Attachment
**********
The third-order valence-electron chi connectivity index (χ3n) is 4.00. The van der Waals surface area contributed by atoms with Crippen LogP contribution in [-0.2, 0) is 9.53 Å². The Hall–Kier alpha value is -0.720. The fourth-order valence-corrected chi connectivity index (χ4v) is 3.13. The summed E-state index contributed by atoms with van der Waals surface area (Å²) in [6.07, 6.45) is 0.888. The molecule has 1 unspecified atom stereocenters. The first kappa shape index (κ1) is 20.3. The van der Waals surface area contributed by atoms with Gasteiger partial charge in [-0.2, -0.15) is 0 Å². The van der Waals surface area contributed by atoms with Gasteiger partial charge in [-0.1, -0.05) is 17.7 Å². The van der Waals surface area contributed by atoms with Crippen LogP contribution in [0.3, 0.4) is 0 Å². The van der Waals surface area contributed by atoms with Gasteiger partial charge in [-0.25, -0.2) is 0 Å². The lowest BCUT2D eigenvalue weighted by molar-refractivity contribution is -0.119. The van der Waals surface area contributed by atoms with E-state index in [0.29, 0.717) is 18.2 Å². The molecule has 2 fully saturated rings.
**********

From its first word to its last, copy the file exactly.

The third-order valence-electron chi connectivity index (χ3n) is 4.00. The van der Waals surface area contributed by atoms with Crippen LogP contribution in [-0.2, 0) is 9.53 Å². The Hall–Kier alpha value is -0.720. The fourth-order valence-corrected chi connectivity index (χ4v) is 3.13. The summed E-state index contributed by atoms with van der Waals surface area (Å²) in [6.07, 6.45) is 0.888. The molecule has 1 unspecified atom stereocenters. The first kappa shape index (κ1) is 20.3. The van der Waals surface area contributed by atoms with Gasteiger partial charge in [-0.2, -0.15) is 0 Å². The van der Waals surface area contributed by atoms with Gasteiger partial charge in [-0.1, -0.05) is 17.7 Å². The van der Waals surface area contributed by atoms with Crippen LogP contribution in [0.3, 0.4) is 0 Å². The van der Waals surface area contributed by atoms with Gasteiger partial charge in [-0.25, -0.2) is 0 Å². The lowest BCUT2D eigenvalue weighted by molar-refractivity contribution is -0.119. The van der Waals surface area contributed by atoms with E-state index in [0.29, 0.717) is 18.2 Å². The molecule has 2 fully saturated rings.